Genesis 1:8

ESV And God called the expanse Heaven. And there was evening and there was morning, the second day.
NIV God called the vault 'sky.' And there was evening, and there was morning--the second day.
NASB God called the expanse 'heaven.' And there was evening and there was morning, a second day.
CSB God called the expanse "sky." Evening came and then morning: the second day.
NLT God called the space 'sky.' And evening passed and morning came, marking the second day.
KJV And God called the firmament Heaven. And the evening and the morning were the second day.

What does Genesis 1:8 mean?

The description of creation given in Genesis follows a poetic but very firm pattern. For each of the first three days of creation, God modifies the world in preparation for some new thing. Then, in each of the corresponding second three days, He creates that new thing and places it in the world. In each case, God observes His work and declares it "good," and the day is given a number.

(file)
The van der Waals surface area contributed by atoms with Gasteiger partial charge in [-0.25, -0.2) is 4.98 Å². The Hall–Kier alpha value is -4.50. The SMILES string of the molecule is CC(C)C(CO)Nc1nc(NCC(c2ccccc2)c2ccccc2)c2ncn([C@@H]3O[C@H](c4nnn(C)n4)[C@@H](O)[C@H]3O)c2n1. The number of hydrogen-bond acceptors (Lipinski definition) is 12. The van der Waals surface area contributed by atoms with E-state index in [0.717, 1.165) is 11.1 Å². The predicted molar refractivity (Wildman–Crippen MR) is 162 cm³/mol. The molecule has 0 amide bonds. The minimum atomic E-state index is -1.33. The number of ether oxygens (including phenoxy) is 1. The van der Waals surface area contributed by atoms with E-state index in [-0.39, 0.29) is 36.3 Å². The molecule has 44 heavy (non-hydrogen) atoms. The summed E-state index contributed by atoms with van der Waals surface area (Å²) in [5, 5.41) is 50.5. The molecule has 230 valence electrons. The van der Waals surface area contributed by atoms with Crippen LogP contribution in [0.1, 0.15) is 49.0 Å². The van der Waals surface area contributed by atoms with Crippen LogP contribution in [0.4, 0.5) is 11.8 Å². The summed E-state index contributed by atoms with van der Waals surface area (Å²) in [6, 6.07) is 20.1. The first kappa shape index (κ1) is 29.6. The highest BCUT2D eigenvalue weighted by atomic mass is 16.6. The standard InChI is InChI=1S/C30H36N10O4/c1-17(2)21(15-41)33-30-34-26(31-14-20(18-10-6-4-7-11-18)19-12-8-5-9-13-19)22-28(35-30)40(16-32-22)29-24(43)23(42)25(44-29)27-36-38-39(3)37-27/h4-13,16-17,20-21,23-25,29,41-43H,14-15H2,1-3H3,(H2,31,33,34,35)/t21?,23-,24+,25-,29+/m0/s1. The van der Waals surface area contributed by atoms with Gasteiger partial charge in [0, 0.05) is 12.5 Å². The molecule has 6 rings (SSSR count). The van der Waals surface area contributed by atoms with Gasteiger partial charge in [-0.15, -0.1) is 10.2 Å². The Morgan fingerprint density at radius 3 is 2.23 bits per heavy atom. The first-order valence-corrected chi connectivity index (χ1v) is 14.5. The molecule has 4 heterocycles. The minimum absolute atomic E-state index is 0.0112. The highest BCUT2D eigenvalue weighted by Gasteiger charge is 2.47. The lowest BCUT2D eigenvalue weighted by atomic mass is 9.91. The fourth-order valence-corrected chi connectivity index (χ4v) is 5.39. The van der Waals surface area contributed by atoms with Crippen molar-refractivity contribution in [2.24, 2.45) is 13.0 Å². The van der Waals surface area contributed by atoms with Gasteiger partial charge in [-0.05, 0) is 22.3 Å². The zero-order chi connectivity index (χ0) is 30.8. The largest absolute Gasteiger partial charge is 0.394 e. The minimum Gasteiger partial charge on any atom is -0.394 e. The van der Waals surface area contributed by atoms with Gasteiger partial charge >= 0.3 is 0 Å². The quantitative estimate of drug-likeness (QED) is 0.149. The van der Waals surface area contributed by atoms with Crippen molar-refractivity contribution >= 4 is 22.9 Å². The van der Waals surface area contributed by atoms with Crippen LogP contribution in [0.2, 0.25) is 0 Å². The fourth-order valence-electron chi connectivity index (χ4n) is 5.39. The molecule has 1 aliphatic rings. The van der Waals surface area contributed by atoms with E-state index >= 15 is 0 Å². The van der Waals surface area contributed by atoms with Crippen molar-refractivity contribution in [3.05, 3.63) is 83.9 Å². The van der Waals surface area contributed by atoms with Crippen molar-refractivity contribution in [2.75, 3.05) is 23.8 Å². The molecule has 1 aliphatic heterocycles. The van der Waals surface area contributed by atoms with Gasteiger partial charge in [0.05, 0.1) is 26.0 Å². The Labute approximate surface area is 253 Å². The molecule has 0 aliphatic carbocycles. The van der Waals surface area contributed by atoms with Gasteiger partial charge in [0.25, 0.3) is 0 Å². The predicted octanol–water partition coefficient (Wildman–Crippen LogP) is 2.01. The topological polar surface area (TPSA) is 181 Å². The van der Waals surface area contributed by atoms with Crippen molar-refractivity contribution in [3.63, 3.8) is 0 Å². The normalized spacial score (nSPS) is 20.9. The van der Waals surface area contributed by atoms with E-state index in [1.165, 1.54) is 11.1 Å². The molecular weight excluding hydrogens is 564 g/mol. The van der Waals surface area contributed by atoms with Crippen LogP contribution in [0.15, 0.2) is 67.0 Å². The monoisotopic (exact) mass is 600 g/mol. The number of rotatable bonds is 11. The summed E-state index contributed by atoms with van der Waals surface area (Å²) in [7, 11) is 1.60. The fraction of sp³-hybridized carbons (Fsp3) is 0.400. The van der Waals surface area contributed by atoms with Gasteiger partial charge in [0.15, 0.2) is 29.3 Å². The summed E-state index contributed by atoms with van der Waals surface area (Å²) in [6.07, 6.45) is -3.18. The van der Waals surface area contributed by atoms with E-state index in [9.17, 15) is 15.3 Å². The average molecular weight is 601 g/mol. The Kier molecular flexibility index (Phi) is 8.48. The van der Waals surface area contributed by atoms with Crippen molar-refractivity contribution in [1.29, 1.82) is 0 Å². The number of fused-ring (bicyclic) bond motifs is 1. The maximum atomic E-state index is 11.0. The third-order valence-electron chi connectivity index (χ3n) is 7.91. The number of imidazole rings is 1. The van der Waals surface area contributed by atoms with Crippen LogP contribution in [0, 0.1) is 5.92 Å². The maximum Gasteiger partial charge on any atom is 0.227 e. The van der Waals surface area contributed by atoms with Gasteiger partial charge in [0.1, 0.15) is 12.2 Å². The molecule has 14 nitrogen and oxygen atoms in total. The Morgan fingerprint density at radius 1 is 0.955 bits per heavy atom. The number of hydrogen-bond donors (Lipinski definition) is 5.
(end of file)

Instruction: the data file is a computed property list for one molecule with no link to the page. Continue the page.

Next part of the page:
The previous two verses detail the creation of an expanse between the waters of the sea and some upper layer of waters. Now, in verse 8, God names that space. In Hebrew, the name He gives to it is sā'mā'yim. Bible scholars translate this term as "sky," or "heaven," or "air." In Hebrew, the word can be applied to any of these, based on context. It's not likely that the word means heaven in the sense that we normally think of it in our day. This heaven is very likely "the heavens," or the atmosphere: the "empty" space above the sea.

The primary message is that, on creative day two, God formed an open space and named it. As with other aspects of creation, this counters any claim that the air, wind, or skies are themselves divine. Even the sky and atmosphere around us are an intentional part of God's creation of the earth.
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